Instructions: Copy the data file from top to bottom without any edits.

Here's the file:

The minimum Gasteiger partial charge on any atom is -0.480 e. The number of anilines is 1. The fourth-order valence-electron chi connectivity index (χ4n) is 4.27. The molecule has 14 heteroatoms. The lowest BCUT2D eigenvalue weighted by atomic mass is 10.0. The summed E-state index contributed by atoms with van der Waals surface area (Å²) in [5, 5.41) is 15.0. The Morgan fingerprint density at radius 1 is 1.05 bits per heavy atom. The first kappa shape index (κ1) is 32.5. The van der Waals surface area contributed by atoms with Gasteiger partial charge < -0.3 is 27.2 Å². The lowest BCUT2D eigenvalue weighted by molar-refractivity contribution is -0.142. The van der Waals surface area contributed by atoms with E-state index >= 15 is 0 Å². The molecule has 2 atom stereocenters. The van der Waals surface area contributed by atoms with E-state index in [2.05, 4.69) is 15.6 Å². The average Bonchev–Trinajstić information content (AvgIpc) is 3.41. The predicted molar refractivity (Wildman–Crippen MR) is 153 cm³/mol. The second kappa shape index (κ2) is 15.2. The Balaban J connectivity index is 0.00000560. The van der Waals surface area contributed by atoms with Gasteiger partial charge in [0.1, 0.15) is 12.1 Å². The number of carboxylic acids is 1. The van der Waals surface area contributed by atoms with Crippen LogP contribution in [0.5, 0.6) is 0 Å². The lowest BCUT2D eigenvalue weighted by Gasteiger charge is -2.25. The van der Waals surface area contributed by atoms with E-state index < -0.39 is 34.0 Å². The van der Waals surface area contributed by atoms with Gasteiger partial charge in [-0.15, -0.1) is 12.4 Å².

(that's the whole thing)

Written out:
The minimum Gasteiger partial charge on any atom is -0.480 e. The number of anilines is 1. The fourth-order valence-electron chi connectivity index (χ4n) is 4.27. The molecule has 14 heteroatoms. The lowest BCUT2D eigenvalue weighted by atomic mass is 10.0. The summed E-state index contributed by atoms with van der Waals surface area (Å²) in [5, 5.41) is 15.0. The Morgan fingerprint density at radius 1 is 1.05 bits per heavy atom. The first kappa shape index (κ1) is 32.5. The van der Waals surface area contributed by atoms with Gasteiger partial charge < -0.3 is 27.2 Å². The lowest BCUT2D eigenvalue weighted by molar-refractivity contribution is -0.142. The van der Waals surface area contributed by atoms with E-state index >= 15 is 0 Å². The molecule has 2 atom stereocenters. The van der Waals surface area contributed by atoms with E-state index in [2.05, 4.69) is 15.6 Å². The average Bonchev–Trinajstić information content (AvgIpc) is 3.41. The predicted molar refractivity (Wildman–Crippen MR) is 153 cm³/mol. The second kappa shape index (κ2) is 15.2. The Balaban J connectivity index is 0.00000560. The van der Waals surface area contributed by atoms with Gasteiger partial charge in [0.1, 0.15) is 12.1 Å². The number of carboxylic acids is 1. The van der Waals surface area contributed by atoms with Crippen LogP contribution in [0.5, 0.6) is 0 Å². The lowest BCUT2D eigenvalue weighted by Gasteiger charge is -2.25. The van der Waals surface area contributed by atoms with E-state index < -0.39 is 34.0 Å². The van der Waals surface area contributed by atoms with Gasteiger partial charge in [-0.15, -0.1) is 12.4 Å².